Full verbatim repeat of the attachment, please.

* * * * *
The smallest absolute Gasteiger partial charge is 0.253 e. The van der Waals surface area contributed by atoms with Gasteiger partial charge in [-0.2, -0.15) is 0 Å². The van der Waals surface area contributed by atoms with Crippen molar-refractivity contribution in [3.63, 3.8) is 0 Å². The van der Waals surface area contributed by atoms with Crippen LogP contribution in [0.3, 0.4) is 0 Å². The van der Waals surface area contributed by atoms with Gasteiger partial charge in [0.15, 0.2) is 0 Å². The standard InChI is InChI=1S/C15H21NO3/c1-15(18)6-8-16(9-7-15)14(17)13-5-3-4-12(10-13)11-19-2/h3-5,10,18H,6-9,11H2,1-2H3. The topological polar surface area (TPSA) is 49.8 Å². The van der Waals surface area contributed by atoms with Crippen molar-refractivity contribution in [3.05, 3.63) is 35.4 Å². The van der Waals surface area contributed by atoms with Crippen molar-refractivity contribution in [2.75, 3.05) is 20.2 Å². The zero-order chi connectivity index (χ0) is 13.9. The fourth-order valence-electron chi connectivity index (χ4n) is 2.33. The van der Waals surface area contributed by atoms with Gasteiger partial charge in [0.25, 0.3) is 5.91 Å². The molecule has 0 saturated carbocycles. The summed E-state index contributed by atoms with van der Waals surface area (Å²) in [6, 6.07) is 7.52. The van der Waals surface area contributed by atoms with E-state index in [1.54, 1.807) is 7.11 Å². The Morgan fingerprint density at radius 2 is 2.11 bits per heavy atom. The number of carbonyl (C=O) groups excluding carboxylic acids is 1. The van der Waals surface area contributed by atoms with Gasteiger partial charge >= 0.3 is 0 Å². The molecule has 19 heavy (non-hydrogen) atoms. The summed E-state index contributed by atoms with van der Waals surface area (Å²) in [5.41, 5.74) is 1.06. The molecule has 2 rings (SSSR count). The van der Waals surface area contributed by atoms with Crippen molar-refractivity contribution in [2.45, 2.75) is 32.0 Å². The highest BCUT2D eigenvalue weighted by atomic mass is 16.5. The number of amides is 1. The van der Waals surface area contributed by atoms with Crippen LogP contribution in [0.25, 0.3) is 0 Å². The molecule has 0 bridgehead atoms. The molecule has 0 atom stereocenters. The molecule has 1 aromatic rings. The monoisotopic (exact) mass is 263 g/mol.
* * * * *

The smallest absolute Gasteiger partial charge is 0.253 e. The van der Waals surface area contributed by atoms with Gasteiger partial charge in [-0.2, -0.15) is 0 Å². The van der Waals surface area contributed by atoms with Crippen molar-refractivity contribution in [3.63, 3.8) is 0 Å². The van der Waals surface area contributed by atoms with Crippen LogP contribution in [0.3, 0.4) is 0 Å². The van der Waals surface area contributed by atoms with Gasteiger partial charge in [0.15, 0.2) is 0 Å². The standard InChI is InChI=1S/C15H21NO3/c1-15(18)6-8-16(9-7-15)14(17)13-5-3-4-12(10-13)11-19-2/h3-5,10,18H,6-9,11H2,1-2H3. The topological polar surface area (TPSA) is 49.8 Å². The van der Waals surface area contributed by atoms with Crippen molar-refractivity contribution in [3.05, 3.63) is 35.4 Å². The van der Waals surface area contributed by atoms with Crippen molar-refractivity contribution in [2.75, 3.05) is 20.2 Å². The zero-order chi connectivity index (χ0) is 13.9. The fourth-order valence-electron chi connectivity index (χ4n) is 2.33. The van der Waals surface area contributed by atoms with Gasteiger partial charge in [0.25, 0.3) is 5.91 Å². The molecule has 0 saturated carbocycles. The summed E-state index contributed by atoms with van der Waals surface area (Å²) in [6, 6.07) is 7.52. The van der Waals surface area contributed by atoms with E-state index in [1.54, 1.807) is 7.11 Å². The Morgan fingerprint density at radius 2 is 2.11 bits per heavy atom. The number of carbonyl (C=O) groups excluding carboxylic acids is 1. The van der Waals surface area contributed by atoms with Gasteiger partial charge >= 0.3 is 0 Å². The molecule has 19 heavy (non-hydrogen) atoms. The summed E-state index contributed by atoms with van der Waals surface area (Å²) in [5.41, 5.74) is 1.06. The molecule has 2 rings (SSSR count). The van der Waals surface area contributed by atoms with Crippen molar-refractivity contribution in [2.45, 2.75) is 32.0 Å². The highest BCUT2D eigenvalue weighted by atomic mass is 16.5. The number of amides is 1. The van der Waals surface area contributed by atoms with Crippen LogP contribution in [0.25, 0.3) is 0 Å². The molecule has 0 bridgehead atoms. The molecule has 0 atom stereocenters. The molecule has 1 aromatic rings. The monoisotopic (exact) mass is 263 g/mol.